Hairy Vetch is an introduced and naturalized forb that grows either as an annual or a biennial. The stems branch occasionally and can reach to 3 feet long and are climbing but frequent found sprawling when there is little to climb on. Stems are green, round with ridges and with spreading hairs.
The leaves are pinnate with 5 to 10 pair of narrowly oblong leaflets each with a very short stalk. Leaflet surfaces and edges are hairy. The leaf tip has a branched tendril. The base of the leaf stalk has a pair of hairy stipules, lance-ovate in shape. Leaves are 5x as long as wide and can be up to 10 inches long. Each leaflet is about 1 inch long with an entire margin and a pointed tip that is the extension of the central vein of the leaflet.
The inflorescence is a long raceme, densely flowered on one side, of 10 to 40 stalked nodding flowers. The raceme arises from the leaf axil opposite a leaf and has a long grooved stalk.
The flowers are purplish but there is great variability from pinkish-white to blue-violet. They have a hairy greenish calyx whose base is swollen behind the point of attachment to the flower stalk, and has 5 hairy pointed lobes of uneven length - the lower 3 much longer than the upper 2 which look like one shallow lobe with a notch in the center. The corolla, free of hair, has typical pea structure with an upper larger standard (banner) petal, 2 side lateral petals that project forward, and 2 petals forming a keel. The side petals adhere to the keel petals. There are 10 stamens united into 2 groups of unequal length with a single style contained within the keel petals.
Fruit: Fertile flowers produce a 3/4 to 2 inch long smooth seed pod containing several round black seeds.
Habitat: Hairy Vetch grows from a rhizomatous root system in full or partial sun. Loamy soils are preferred but the plant is adventive and will occupy drier disturbed sites and can spread aggressively, particularly in cooler moist soils.
Names: The genus, Vicia, is the Latin word for pea-type plants. The species, villosa, means 'covered with soft hairs'. The author name for the plant classification, ‘Roth’ refers to Albrecht Wilhelm Roth (1757-18340 German botanist who published his research and was later associated with the University of Jena Botanical Institute.
Comparisons: The most confusing vetch in Minnesota will be Tufted Vetch, V. cracca, but there the base of the calyx is not swollen and the hairs on the stem are appressed, not spreading. V. americana, American Vetch, generally has more pinkish flowers, no swollen base on the calyx and the plant is not hairy. Veiny Pea, Lathyrus venosus, has a compact flower cluster, leaflets without stalks and only very short fine hair on the stem.
Above: 1st photo - The flowers are purplish but there is great variability from pinkish-white to blue-violet. 2nd photo - Flowers have a hairy greenish calyx whose base is swollen behind the point of attachment to the flower stalk.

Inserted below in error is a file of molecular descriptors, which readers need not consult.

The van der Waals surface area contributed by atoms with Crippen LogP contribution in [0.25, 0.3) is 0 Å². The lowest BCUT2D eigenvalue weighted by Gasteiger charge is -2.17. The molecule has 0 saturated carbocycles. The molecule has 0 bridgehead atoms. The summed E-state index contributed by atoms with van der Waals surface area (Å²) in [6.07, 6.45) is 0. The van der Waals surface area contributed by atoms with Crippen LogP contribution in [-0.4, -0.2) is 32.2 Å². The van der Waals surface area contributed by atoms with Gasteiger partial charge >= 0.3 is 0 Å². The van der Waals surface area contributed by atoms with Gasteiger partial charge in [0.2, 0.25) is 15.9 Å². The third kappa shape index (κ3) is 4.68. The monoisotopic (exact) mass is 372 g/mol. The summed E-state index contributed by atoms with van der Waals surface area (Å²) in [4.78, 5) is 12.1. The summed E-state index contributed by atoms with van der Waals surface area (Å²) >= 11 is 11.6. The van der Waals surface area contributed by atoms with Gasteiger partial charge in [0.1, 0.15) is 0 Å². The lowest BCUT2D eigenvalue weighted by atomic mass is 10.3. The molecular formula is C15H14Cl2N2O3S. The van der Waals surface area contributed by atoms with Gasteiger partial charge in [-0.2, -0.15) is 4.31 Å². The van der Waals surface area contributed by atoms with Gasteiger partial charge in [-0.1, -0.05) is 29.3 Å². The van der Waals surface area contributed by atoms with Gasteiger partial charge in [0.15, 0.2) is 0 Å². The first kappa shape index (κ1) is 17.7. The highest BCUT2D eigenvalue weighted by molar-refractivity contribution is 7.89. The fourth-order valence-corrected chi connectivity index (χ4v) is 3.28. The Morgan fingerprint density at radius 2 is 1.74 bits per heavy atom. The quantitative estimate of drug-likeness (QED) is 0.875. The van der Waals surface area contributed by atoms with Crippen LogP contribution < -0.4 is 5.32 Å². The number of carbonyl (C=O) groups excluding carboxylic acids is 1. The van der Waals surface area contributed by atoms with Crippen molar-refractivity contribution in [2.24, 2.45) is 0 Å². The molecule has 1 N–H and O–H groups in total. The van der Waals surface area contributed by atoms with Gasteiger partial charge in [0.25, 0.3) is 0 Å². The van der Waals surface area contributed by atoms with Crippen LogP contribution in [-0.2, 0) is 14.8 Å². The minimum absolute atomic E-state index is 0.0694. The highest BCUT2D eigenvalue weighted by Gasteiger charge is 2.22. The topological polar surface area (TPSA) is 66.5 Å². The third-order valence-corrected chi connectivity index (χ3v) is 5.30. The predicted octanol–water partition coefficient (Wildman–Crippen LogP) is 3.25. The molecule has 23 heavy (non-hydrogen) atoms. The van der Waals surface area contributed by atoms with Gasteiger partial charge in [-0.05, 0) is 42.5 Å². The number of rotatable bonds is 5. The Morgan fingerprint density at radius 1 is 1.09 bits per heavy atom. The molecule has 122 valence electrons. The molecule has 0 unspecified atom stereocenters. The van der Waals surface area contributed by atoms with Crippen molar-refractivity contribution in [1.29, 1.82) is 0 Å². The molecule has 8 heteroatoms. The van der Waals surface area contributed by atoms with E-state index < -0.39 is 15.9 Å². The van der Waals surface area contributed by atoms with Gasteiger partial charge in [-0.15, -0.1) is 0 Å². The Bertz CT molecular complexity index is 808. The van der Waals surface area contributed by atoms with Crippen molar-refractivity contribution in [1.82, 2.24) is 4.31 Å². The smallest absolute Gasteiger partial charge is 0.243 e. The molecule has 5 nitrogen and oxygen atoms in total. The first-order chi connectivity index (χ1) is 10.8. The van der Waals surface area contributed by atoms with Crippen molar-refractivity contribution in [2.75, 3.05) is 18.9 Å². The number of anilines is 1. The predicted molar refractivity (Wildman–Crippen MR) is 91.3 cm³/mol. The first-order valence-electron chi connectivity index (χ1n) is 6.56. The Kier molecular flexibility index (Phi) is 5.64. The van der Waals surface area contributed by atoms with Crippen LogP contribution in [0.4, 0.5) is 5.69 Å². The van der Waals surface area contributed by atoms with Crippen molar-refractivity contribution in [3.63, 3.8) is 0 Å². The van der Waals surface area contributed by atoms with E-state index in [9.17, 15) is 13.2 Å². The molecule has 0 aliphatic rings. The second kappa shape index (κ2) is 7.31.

Below: The inflorescence is a long, densely flowered on one side, raceme of 10 to 40 stalked nodding flowers.
Below: Leaves are pinnate with 5 to 10 pair of narrowly oblong leaflets each with a very short stalk. Leaflet surfaces and edges are hairy. The leaf tip has a branched tendril. The base of the leaf stalk (2nd photo) has a pair of hairy stipules, lance-ovate in shape. 3rd photo - The fruit is a 3/4 to 2 inch long smooth seed pod containing several round black seeds.
Notes: Like many aggressive introduced plants, Hairy Vetch was brought to North America for erosion control and cattle feed. Being a legume it fixes nitrogen in the soil. And again, like its now-unwanted brethren, it has few pest or disease problems. It is now found in all on the United States and most of Canada except the Prairie Provinces, the far north and Newfoundland and Labrador. The distribution in Minnesota is all on the eastern side of the state, from the Arrowhead down to the Metro Area and then south along the Mississippi River. It is listed by the MN Department of Natural Resources as an invasive non-native terrestial plant.
Hairy Vetch is one of five species of Vicia commonly found in Minnesota, all but one introduced. The native species is V. americana, American Vetch; the others are: V. angustifolia, Narrow-leaved Vetch; V. cracca, Tufted (or Bird) Vetch; V. sativa, Spring Vetch; and V. villosa, Hairy Vetch. Only the first is found in the Eloise Butler Wildflower Garden.
References: Plant characteristics are generally from sources 1A, 32, W2, W3, W7 & W8 plus others as specifically applied. Distribution principally from W1, W2 and 28C. Planting history generally from 1, 4 & 4a. Other sources by specific reference. See Reference List for details.
Identification booklet for most of the flowering forbs and small flowering shrubs of the Eloise Butler Wildflower Garden. Details Here.
Friends of the Wild Flower Garden, Inc. Text and photos are by G. D. Bebeau unless otherwise credited. "www.friendsofthewildflowergarden.org"